An English woman and her daughter enlist the aid of a cowboy to try and get their hardy hornless bull to mate with the longhorns of Texas, but have to overcome both greedy criminals and the natural elements.
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When her husband dies en route to America, Martha Price and her daughter Hilary are left to carry out his dream: the introduction of Hereford cattle into the American West. They enlist Sam "Bulldog" Burnett in their efforts to transport their lone bull, a Hereford named Vindicator, to a breeder in Texas, but the trail is fraught with danger and even Burnett doubts the survival potential of this "rare breed" of cattle. Written by
Greg Helton <email@example.com>
The accident involving the wagon carrying Martha and Hilary ahead of the stampede was real and kept in the film. The women were supposed to be thrown clear, but instead the wagon rolled over them. Fortunately, there was a pit underneath the wagon allowing the stuntwomen, Stephanie Epper and Patty Elder, enough space to be kept from being crushed. They survived with slight injuries and shock. Director Andrew V. McLaglen kept the scene in the film. See more »
Vindicator the BULL is played by a Hereford steer. See more »
What on earth are they doing?
It's called bulldogging, ma'am. That's Bulldog Burnett. He works for my outfit.
Well, it's a perfectly silly way to handle cattle if you ask me.
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The Rare Breed is the second of four films James Stewart did with director Andrew V. McLaglen. This is a fictionalized account about how Hereford cattle came to the great state of Texas. In this film Stewart brought a breeding bull together with his owners, Maureen O'Hara and Juliet Mills.
The question of course is whether the breed can stand up to a harsh and cruel Texas winter and breed calves. I guess since in real life there are a whole lot of Hertford cattle all over the USA now, the answer is they could. Of course in the film it involved some sacrifice in regard to some notions the women had, especially Juliet Mills who regards the bull Vindicator as a family pet.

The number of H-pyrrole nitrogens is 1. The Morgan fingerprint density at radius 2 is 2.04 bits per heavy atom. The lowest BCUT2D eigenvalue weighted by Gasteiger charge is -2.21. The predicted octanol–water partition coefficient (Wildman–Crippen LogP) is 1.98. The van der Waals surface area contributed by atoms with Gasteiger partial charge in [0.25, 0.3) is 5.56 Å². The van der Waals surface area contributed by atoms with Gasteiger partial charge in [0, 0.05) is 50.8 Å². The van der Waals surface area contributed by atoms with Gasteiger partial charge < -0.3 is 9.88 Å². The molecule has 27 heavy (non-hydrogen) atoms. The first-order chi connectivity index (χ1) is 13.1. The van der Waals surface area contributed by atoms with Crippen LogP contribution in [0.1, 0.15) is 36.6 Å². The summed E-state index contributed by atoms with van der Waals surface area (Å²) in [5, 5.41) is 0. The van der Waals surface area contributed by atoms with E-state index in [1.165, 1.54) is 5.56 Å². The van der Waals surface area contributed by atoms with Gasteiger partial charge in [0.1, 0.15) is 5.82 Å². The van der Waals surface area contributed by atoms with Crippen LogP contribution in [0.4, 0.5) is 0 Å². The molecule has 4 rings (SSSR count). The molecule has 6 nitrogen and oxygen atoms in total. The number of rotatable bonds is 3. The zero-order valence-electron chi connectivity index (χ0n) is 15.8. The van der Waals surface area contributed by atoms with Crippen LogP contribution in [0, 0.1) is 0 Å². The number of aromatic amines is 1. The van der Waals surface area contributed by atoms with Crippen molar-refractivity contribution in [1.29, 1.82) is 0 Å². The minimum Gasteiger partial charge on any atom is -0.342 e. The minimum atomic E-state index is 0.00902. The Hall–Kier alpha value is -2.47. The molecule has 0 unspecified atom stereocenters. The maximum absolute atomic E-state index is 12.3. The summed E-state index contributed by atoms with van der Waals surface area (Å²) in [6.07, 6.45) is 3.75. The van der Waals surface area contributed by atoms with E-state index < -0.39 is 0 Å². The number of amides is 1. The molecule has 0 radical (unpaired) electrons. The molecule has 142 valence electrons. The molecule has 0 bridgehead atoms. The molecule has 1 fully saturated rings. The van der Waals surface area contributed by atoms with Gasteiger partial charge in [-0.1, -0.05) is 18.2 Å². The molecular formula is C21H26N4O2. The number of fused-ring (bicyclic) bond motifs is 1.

Stewart's character, Sam 'Bulldog' Burnett has a bit of the rogue to him, but he certainly turns out to be the decent reliable Jimmy Stewart that movie audiences for three generations loved. Irish born Maureen is a proper English lady and Juliet Mills does very well as the daughter.
In her memoirs Maureen O'Hara said that some scenes she states she stole from Jimmy Stewart got cut from the final print. In watching The Rare Breed tonight, there were some illusions to some banter and a horse race that we just see the finish of. I'm sure that was what she was referring to although it's pure speculation as to the reason for the edit.
But if Maureen was worried about scene stealing, the guy who stole the film completely is Brian Keith. He plays the Scotch Texas cattle baron with proper brogue and a wild appearance. When we first see him, he's a real frontier character with a possible aversion to soap and water. Maureen has a civilizing affect on him and Keith becomes a rival to Stewart for her affections. He's quite a sight in the uniform of his former Highland regiment playing the bagpipes.
The Rare Breed doesn't rank up there with most of the Anthony Mann westerns of the Fifties. But it's entertaining enough and nothing anyone in the cast need be ashamed of.
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